“The whole art of government consists in the art of being honest.”
It has been described as a swift and brutal process, and last week demonstrated why. Within two days of Boris being declared winner, Theresa May, David Gauke, Greg Clark and Gavin Barwell were watching the cricket, while the new Government was being formed.
It’s a ministerial team which speaks of action, with a clear undertaking from each to carry through Boris’s plan for Brexit by 31st October. Some claim that it’s a shift to the right, but I would disagree. However they do mean business. It’s a tough and uncompromising team, to deal with a tough and uncompromising European Commission. After months of near anarchy in the House of Commons, it provides a clear and, I believe, honest sense of direction.
There’s also plenty of focus on what needs to be done here in the United Kingdom, and I am confident that from policing to education, from transport to the Treasury, things will start moving swiftly. Plus - the CBI has very helpfully published a checklist of what’s to be done in case that ‘no-deal’ scenario does arise.
So in this commentary we look at some of the departments where you should expect to see action during the summer, and at some of the opportunities for change.
Of course Brexit will take centre stage over the next three months, and we can already see people across Europe adjusting to the new reality. As we have said in this commentary, the key to unlocking the stand-off is Ireland; and, whatever is said in public, Leo Varadkar will be working hard to reach an acceptable accommodation with the Democratic Unionists. He’s already accepted that under ‘no deal’ there’ll be no border between North and South, and the promise of a massive EU ‘Marshall plan’ aid package for the Republic shows how serious a ‘no deal’ outcome would be for Ireland. They will back down, and Boris is right to play hard ball on the backstop.
Many of the early UK domestic pronouncements are designed to support this tough, uncompromising stance: loosening the purse strings at HM Treasury, additional police, placing Michael Gove in charge of ‘no deal’ preparations - these provide sensible positioning for the months ahead, and the ministerial team has been carefully hand-picked for delivery rather than histrionics.
Sajid Javid will be excellent at the Treasury; Liz Truss is just the right choice for International Trade; meanwhile Priti Patel will give confidence to many communities, and a message of integration, and in this respect it is helpful that Boris has spoken positively of a sensible approach to immigration. It is also good to see a new face at Transport, Grant Shapps, and Andrea Leadsom is an appropriate choice for BEIS. Meanwhile there’s continuity, with Matt Hancock and Amber Rudd and others retaining their roles.
On 28th May we put forward some clear proposals for transforming the UK economy by bringing in a more egalitarian form of capitalism. There are two main themes to this:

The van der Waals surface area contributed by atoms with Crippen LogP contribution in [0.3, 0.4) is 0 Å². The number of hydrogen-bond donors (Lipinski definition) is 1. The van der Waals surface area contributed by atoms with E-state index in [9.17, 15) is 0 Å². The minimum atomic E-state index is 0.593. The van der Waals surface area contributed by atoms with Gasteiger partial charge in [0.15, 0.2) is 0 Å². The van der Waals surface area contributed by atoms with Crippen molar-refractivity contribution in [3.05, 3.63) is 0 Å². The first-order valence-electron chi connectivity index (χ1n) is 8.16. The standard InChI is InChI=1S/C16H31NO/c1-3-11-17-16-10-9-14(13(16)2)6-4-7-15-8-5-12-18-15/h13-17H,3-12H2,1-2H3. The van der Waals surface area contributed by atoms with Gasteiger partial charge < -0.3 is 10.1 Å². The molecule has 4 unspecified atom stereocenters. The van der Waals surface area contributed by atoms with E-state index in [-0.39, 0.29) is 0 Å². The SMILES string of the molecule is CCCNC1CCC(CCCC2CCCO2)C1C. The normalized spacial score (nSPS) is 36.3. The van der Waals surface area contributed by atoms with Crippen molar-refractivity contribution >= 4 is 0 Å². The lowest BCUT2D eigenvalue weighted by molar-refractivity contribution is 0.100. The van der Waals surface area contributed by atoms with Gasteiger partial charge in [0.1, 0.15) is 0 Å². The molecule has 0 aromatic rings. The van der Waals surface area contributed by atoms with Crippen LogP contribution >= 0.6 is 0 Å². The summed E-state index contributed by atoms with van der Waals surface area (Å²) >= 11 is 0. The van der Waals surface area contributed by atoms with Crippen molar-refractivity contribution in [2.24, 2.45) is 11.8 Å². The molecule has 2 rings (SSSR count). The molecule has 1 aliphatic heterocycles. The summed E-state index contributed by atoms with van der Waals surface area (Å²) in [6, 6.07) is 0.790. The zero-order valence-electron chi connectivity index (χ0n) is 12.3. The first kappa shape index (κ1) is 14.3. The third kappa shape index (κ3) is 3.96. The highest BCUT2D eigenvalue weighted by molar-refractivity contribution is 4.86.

- Improving the operation of the free market by broadening participation right across society, enabling a new sense of involvement for employees and customers of businesses throughout the UK; and
- Giving hope and opportunity to young people, particularly from disadvantaged backgrounds, so that they can achieve their potential for a fulfilling adult life. It’s in this second respect that we are helping The Share Foundation in their drive to recover the Child Trust Fund.
A large part of our second theme is also about education, and it’s good to see Gavin Williamson back in Government. He has some great ministers in his team, including Children’s Minister Nadhim Zahawi. We look forward to a much more progressive approach to financial education in schools, a cause we have supported through the past two years. In both 2017 and 2018 we have provided a full analysis of GCSEs and A level results, and will be doing so again this year as we look forward to the possibility of the LIBF level 2 ‘LIFE’ examination being granted GCSE status.
So the new lease of life for this Conservative government is to be warmly welcomed. In a sense, it’s a bit like taking part in a rowing race: for the first part, massive energy is applied to pull ahead - that’s the Brexit phase. Then, while the power is maintained, the rate is set to a sustainable level for long-term, and the strokes lengthen out - that will be as we move into 2020, and start to see some real progress with those domestic initiatives across the country. Of course there are risks: the majority in the House of Commons is wafer thin, and there could well be major challenges from across the Parliamentary divide - and from their own benches - but Jacob Rees-Mogg has already shown that he means business too, by challenging opponents to consider revoking article 50 if they dare. They won’t.
Three days have proved sufficient for immense transformation across history. Let’s hope that these three days will prove to have done likewise for the United Kingdom.
Gavin Oldham OBE